17.2 Resistance by Sinti and Roma
In 1933, some 30,000 Sinti and Roma lived in Germany. Most of them were German citizens. For them, National Socialism brought persecution and deprivation of their rights on the basis of “racial” justifications, which they resisted. The “Racial Hygiene Research Unit” had the task of registering all German Sinti and Roma from 1936 on. This step was the prerequisite for their later deportation to concentration and extermination camps.
The Nuremberg race laws of September 1935 also brought a key change in the fate of the Sinti and Roma in Germany. They lost their civil rights; like the Jews, they were banned from marrying people “of German blood” and working in many professions. Collection camps similar to concentration camps were built for Sinti and Roma in a number of German cities. From 1940 on, Sinti and Roma were sent to German-occupied Poland as forced laborers.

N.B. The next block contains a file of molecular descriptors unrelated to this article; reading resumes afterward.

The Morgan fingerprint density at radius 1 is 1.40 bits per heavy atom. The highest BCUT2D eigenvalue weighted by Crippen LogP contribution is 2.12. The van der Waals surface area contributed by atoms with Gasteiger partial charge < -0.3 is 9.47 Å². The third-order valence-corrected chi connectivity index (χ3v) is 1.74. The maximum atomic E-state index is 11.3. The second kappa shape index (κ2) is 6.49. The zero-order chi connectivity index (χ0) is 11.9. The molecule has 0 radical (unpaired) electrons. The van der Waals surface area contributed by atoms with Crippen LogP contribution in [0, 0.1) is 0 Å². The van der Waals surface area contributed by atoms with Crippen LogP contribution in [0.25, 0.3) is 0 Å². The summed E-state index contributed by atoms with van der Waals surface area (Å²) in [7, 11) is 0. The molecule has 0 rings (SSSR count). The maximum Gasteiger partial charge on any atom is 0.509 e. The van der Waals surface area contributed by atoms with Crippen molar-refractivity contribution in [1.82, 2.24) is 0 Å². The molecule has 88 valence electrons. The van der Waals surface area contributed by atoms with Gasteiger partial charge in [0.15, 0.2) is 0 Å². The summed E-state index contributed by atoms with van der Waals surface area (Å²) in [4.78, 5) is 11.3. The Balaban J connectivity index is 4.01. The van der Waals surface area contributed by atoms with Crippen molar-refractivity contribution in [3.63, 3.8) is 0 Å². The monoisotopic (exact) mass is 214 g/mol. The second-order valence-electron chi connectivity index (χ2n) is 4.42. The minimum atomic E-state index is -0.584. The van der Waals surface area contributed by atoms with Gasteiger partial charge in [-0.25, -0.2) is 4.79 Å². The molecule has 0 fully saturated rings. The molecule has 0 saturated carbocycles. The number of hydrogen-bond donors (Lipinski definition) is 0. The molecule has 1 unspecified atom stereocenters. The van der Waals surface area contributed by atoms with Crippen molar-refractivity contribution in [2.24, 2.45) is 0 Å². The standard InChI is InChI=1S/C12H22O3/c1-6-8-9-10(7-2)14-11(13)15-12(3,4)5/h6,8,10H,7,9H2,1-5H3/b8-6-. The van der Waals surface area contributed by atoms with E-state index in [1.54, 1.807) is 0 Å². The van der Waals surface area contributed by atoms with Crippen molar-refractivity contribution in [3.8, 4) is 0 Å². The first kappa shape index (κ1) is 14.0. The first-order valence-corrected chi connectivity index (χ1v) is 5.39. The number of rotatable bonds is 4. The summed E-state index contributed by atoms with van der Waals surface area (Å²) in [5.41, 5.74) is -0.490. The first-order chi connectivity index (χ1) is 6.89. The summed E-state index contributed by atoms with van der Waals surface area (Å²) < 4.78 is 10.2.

Sinti and Roma made many attempts to stand up to the National Socialists’ extermination policy. Escape attempts and help for escapees were key elements of Sinti and Roma self-assertion and resistance. There were also desperate attempts to defend themselves against the mass shootings in the occupied territories. An estimated 500,000 Sinti and Roma fell victim to the genocide across Europe.
On May 16, 1944, the Sinti and Roma in Auschwitz-Birkenau extermination camp resisted their planned murder. They succeeded in delaying the mass execution by several weeks. In the fight against the German occupying troops, groups of Sinti and Roma joined partisan organizations, particularly in eastern Europe. The center of the armed struggle was Yugoslavia. Sinti and Roma were also active in the French Résistance against National Socialism and the persecution of their minority.